Submitted in response to written requests from the Inquiry, usually providing lists of questions to be answered. In most cases these formed the basis of questioning in public sessions, but in some cases they were read into the record (or taken as read) and the witness did not appear in person.
Given by witnesses invited by the Inquiry, normally after they have made written statements. These sessions could be viewed live online and sometimes on television news services, and the video recordings are part of the archive. The statements were usually released to the public after the public sessions.
At the time of the Inquiry, Battle was Head of Compliance at Independent Television News (ITN), having worked as a lawyer in broadcasting since 2001. He previously worked at the Daily Mail, Mail on Sunday and Today newspapers.
Journalist working for News of the World at time of its closure, having previously worked for The Sun, Today, Sunday Sport, News of the World and the Sunday Express. Told the Inquiry that "in 21 years of invading people's privacy I've never actually come across anyone who's been doing any good. The only people I think need privacy are people who do bad things... privacy is for paedos". He also claimed that "circulation defines the public interest... You just don't go up to a paedophile priest and say, hello good sir, you are a priest, do you like abusing choir boys?"
Associate Editor (News) at the Sunday Express at the time of the Inquiry, having previously worked at Today newspaper before its closure. Went on to become Scottish political editor of the Edinburgh Evening News, and Home Affairs editor of Scotland on Sunday. Was asked about the culture of relations between the Metropolitan Police Service and the media.
Picture editor of the Mail on Sunday at the time of Inquiry, having previously worked on Today and the News of the World. Described procedures and code of practice followed by the picture desk. Outlined the picture sources used and said she personally reviewed most of the 20,000 pictures that came in each day. Stated that she had never sought intrusive snatched pictures of Charlotte Church and that the MoS had not commissioned pictures of Kate McCann.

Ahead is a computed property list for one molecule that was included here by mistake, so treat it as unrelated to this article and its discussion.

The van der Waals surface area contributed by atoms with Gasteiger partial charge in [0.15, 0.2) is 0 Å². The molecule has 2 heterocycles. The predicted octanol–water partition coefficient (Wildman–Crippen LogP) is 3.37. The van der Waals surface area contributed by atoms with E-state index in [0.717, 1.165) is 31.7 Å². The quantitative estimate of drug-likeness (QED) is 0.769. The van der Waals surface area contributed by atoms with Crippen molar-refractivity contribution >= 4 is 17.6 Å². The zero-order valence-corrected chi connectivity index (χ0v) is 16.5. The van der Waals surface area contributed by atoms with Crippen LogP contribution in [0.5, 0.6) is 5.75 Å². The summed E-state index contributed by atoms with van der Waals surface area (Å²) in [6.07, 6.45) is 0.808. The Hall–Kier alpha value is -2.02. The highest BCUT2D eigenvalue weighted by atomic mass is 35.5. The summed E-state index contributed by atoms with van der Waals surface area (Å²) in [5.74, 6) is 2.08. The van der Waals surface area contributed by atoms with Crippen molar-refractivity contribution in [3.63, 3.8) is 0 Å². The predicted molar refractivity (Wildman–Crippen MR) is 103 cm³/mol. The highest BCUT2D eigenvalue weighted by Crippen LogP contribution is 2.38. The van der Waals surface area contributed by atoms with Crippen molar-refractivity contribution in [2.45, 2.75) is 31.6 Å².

Editor of the London Evening Standard at the time of giving evidence. Formerly editor of the Sunday Telegraph (its first female editor) later becoming editor of the Today programme on BBC Radio 4 in 2017. She was asked to give evidence about a controversial article that appeared in the Evening Standard under the headline "Full marks for the riot, say lecturers".
Founded 1981. British newspaper publisher at the centre of the phone-hacking scandal. At the time of the Inquiry, NI was publisher of The Times, The Sunday Times and The Sun newspapers. Former publications included Today, News of the World and The London Paper. On 31 May 2011, the company name was changed from News International Limited to NI Group Limited, and on 26 June 2013 to News UK. In opening evidence, NI's counsel, Rhodri Davies, welcomed the Inquiry and apologised for the phone hacking. He said lessons had been learned. He also declared that NI was in favour of self-regulation and that the company believed the PCC could be improved.